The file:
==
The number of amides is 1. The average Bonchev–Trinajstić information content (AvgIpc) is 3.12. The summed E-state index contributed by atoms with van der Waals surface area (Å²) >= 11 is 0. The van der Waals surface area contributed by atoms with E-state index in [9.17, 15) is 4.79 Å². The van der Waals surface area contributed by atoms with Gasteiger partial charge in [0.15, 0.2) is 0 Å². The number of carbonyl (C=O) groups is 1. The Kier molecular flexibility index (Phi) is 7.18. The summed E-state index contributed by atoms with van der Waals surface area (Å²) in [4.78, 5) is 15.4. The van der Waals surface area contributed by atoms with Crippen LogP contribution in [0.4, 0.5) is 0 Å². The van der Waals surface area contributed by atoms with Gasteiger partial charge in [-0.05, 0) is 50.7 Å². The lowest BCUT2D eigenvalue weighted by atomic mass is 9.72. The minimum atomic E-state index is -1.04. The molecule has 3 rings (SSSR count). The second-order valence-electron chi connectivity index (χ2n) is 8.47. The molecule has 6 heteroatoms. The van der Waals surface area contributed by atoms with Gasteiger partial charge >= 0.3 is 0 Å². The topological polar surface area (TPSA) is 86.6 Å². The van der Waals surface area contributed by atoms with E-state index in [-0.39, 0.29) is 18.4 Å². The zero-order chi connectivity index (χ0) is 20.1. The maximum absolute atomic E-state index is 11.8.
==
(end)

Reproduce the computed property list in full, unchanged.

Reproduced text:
The number of amides is 1. The average Bonchev–Trinajstić information content (AvgIpc) is 3.12. The summed E-state index contributed by atoms with van der Waals surface area (Å²) >= 11 is 0. The van der Waals surface area contributed by atoms with E-state index in [9.17, 15) is 4.79 Å². The van der Waals surface area contributed by atoms with Gasteiger partial charge in [0.15, 0.2) is 0 Å². The number of carbonyl (C=O) groups is 1. The Kier molecular flexibility index (Phi) is 7.18. The summed E-state index contributed by atoms with van der Waals surface area (Å²) in [4.78, 5) is 15.4. The van der Waals surface area contributed by atoms with Crippen LogP contribution in [0.4, 0.5) is 0 Å². The van der Waals surface area contributed by atoms with Gasteiger partial charge in [-0.05, 0) is 50.7 Å². The lowest BCUT2D eigenvalue weighted by atomic mass is 9.72. The minimum atomic E-state index is -1.04. The molecule has 3 rings (SSSR count). The second-order valence-electron chi connectivity index (χ2n) is 8.47. The molecule has 6 heteroatoms. The van der Waals surface area contributed by atoms with Gasteiger partial charge >= 0.3 is 0 Å². The topological polar surface area (TPSA) is 86.6 Å². The van der Waals surface area contributed by atoms with E-state index in [-0.39, 0.29) is 18.4 Å². The zero-order chi connectivity index (χ0) is 20.1. The maximum absolute atomic E-state index is 11.8.